Our little embryo before transfer

With my little one

With my little one

The two weeks that followed were limbo. Hoping for the best, expecting the worst, and trying to get on with life.

When you invest so much into something physically, emotionally and financially, it’s hard to separate yourself from it. I don’t actually believe you can. But I tried. So did Mike.

Around day 20 of the cycle, I felt different. I felt I’d come alive. I was vibrant, had energy and was feeling incredibly positive.

I would soon find out this was because I was pregnant.

The time came for blood testing and my reading came back with low levels of HGC – the pregnancy indicating hormone. This was great news, but the levels were low, so it wasn’t a confirmation just yet.

We had to wait another 3 days to test again.

This was by far the most challenging part of the process, no one could tell us whether I was, or wasn’t pregnant. But all we could do was hope for the best.

Before the next blood test, I had some bleeding. I was so upset, but the clinic reassured me that it didn’t mean that I wasn’t pregnant.

More limbo.

The second blood test was done, and I waited for the afternoon phone call. I was at my girlfriend Ange’s place when the clinic called. The words I’ll never forget ‘ Your levels have increased, which indicates you were pregnant, but we are quite sure that you have miscarried’.

Ange could tell that something was going on, and when I got off the phone, she asked if I was ok. And weirdly I was. Looking back now, I can see why she was concerned. I literally hung up the phone, and continued with the conversation we were having. I was in total shock.

It wasn’t until Ange said, maybe you should call your husband! That it had even crossed my mind.

I left and shared the news with Michael.

We had to wait another 3 days before they could do another blood test to confirm that we had indeed miscarried. It took days for me to process what had happened. One minute they thought I was pregnant, the next they didn’t, the next the did, and then finally, we weren’t.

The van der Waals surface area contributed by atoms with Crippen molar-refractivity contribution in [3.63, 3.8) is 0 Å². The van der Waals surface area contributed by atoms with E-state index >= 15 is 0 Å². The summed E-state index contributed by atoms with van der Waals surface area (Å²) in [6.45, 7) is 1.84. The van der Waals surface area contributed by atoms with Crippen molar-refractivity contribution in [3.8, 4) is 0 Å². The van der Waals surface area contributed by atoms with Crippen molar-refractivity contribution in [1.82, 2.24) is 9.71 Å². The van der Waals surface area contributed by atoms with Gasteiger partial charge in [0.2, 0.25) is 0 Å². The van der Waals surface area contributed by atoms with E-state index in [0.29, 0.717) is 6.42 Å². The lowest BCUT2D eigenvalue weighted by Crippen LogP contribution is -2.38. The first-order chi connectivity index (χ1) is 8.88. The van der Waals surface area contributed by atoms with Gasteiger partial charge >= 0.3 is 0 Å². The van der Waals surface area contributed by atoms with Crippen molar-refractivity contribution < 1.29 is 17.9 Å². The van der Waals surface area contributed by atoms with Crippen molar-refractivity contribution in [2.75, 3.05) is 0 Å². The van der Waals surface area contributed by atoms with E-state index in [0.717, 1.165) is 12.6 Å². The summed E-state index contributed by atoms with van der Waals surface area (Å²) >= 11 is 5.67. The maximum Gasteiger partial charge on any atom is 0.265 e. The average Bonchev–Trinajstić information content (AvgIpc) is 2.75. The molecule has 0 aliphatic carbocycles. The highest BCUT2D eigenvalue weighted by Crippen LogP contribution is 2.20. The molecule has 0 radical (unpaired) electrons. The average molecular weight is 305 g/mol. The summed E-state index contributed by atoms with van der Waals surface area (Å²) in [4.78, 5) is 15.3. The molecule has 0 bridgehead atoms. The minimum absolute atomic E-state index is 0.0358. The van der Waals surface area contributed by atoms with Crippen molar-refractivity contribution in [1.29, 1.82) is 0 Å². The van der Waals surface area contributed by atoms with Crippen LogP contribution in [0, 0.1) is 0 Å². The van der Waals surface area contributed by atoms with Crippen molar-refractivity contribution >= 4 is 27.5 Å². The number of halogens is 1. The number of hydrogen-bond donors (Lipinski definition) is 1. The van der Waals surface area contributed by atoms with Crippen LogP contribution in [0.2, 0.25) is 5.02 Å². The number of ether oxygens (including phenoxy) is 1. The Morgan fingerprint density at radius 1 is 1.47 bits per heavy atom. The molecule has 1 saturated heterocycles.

It was an absolute emotional roller-coaster that honestly, and a total blur. All I remember is one morning I was getting dressed and it hit me like a brick wall. I fell apart, slumped on the floor and in that moment my heart shattered. I lost my breath, the tears flowed and the words ‘I want my baby’ were on repeat from my lips.

Michael held me tight with no promises that it would be ok, with no words of wisdom, nothing inspiring. Just ‘Me too’. And together we sat in the pain of the little one we lost.

As I sit here now and write this, tears stream down my cheeks. Because when I go back there, I remember the pain. And even though I’ve found peace, I’ll never forget the moment when it finally caught up with us both.

But when it was right, we picked ourselves up, found our strength and looked to the positives. We had each other and we were both healthy.

Before we knew it, we had accepted the journey and we were back to our usual selves. Or rather we had adopted a new normal.


In the midst of the first cycle, we also found out that of the remaining 5 eggs (1 had been implanted) only one had survived.

This was pretty heartbreaking. To know that I had been through all of that, to only be given one more shot, was tough to swallow.

We could do another FSC, however I had said from the beginning that I thought I only had one in me. And that’s still true.

But, it was another shot, and it was more than we’d had in the past.

We decided to take a break for a few months, until we both felt on top of our health again, before we opted to use our last egg.

Finding the light on world yoga day

Finding the light on world yoga day


In general, through the process I felt quite good. I had 5 acupuncture appointments that month, I made sure I was getting lots of greens (to help keep my liver clean from all of the medication) and I really listened to what my body needed in every moment.

It wasn’t until after the cycle that it hit me. My whole chest and back broke out in acne, I had a cold, an upset tummy, my period (fun!) and nausea – ALL AT THE SAME TIME!  My body was purging, and I needed to let it out.

This was also a time of emotional grieving for me, and despite the desire to shut the book on it, I really sat in how I felt and let myself cry when I needed to.

I honestly believe that was the biggest part in my healing process. And meant that I was able to return to the land of the living a whole lot quicker!

This is Part 1.
Go here for Part 2.